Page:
Somali refugee Dahir Adan attacked nine Americans with a knife at a mall in St. Cloud, Minn. before an off-duty police officer shot and killed him on Sept. 17, 2016.
Two months later Somali refugee Abdul Razak Ali Artan attacked 11 Americans with a knife and then a car on the campus of Ohio State University in Columbus before a campus police officer shot and killed him on Nov. 28, 2016.
All 20 Americans survived.
The 2016 attacks were further evidence that many of the more than than 101,000 Somali refugees who have been resettled in the United States since 2001 (according to the Department of State’s interactive website) have not assimilated well in their new country.
On Jan. 27, President Trump signed an executive order that temporarily stopped the issuance of visas to citizens of seven Middle Eastern and North African countries, one of which is Somalia. (The others are Syria, Iran, Iraq, Sudan, Libya, and Yemen.) The executive order also temporarily banned refugees from all countries from arriving in the United States.
Minneapolis has the largest Somali community in the United States, with an estimated total of 70,000. Columbus has the second-largest Somali community in the country, estimated to total between 45,000 and 55,000.
Adan, the Minnesota mall attacker, arrived in the United States in the 1990s with his father and other members of his family when he was 2 years old. They were initially resettled in Fargo, N.D., but moved to the St. Cloud area several years ago.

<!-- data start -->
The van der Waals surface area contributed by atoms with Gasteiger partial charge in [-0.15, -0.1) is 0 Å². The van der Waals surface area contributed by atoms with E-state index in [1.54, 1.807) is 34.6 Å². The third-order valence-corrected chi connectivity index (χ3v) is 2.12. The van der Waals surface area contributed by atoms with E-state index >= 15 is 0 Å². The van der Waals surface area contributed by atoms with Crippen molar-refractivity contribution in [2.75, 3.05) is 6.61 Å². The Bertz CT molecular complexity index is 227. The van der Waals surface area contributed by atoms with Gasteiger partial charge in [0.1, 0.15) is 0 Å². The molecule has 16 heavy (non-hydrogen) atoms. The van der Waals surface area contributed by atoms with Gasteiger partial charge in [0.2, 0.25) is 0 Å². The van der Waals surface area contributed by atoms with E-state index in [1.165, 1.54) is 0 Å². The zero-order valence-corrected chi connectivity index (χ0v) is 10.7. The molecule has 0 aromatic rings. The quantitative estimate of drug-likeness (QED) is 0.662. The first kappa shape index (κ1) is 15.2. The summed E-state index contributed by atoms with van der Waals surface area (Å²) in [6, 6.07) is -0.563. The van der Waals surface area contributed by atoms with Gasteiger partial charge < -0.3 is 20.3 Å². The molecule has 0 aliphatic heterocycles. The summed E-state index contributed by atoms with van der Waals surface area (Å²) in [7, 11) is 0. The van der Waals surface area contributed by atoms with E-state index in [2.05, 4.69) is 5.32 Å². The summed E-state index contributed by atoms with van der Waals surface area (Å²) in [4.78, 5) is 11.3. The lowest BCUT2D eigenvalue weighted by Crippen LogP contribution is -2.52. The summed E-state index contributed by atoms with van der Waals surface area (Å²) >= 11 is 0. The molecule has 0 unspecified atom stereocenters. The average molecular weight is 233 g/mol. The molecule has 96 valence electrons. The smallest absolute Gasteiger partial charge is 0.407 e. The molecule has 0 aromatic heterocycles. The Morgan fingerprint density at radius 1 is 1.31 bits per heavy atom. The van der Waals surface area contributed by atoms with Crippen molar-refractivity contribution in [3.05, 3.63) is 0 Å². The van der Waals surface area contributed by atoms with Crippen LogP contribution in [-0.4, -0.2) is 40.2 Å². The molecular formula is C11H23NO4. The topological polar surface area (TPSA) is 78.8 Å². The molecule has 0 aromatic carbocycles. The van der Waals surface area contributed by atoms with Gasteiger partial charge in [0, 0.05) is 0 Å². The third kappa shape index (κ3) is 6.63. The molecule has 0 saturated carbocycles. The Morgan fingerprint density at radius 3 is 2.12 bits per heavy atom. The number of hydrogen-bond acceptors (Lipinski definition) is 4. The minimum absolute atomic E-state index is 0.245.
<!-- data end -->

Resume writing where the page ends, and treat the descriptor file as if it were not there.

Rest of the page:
Adan’s brother, Abdullahi Adan, is currently jailed in Fargo on drug charges.
Artan, the Ohio State attacker, arrived in Dallas in June 2014 with his mother and seven siblings, as Breitbart News reported previously:
Catholic Charities of Dallas has confirmed that they provided “shelter, clothing, and other basic humanitarian services for a short time in 2014” to “an individual whose name matches the name of [an Artan] family member.” That assistance began on June 5, 2014, when the family arrived at the Dallas-Fort Worth airport, from Pakistan via JFK Airport in New York. It continued for 23 days until June 28, 2014, when the entire family departed for Columbus, Ohio.
Artan, his mother, and siblings lived in Pakistan for several years, where they, like most of the Somali refugees who are living there temporarily, were unable to obtain asylum and secure permanent resident status.
“Pakistan is not as welcoming of Somali refugees as is the United States. The unanswered part of the question is why the United States has not asked Pakistan to be more welcoming of Somali refugees,” as Breitbart reported previously:
“Somalis living in Pakistan have limited rights mainly because Pakistan has not ratified the 1951 UN Refugee Convention. They are not eligible to take up permanent residence here; they cannot do any business or move around the country freely. Unless they are registered as refugees with UNHCR [the United Nations High Commissioner for Refugees], their stay in Pakistan remains illegal, ” according to The Herald.
The small Somali community in Pakistan, estimated to number between 400 and 4,000 in total, is almost entirely Muslim. More than 99 percent of the 100,009 Somali refugees who have arrived in the United States since 2002 (99,672 in total) are Muslim, according to the Department of State’s interactive website, while about one percent of Americans are Muslim, according to Pew Research.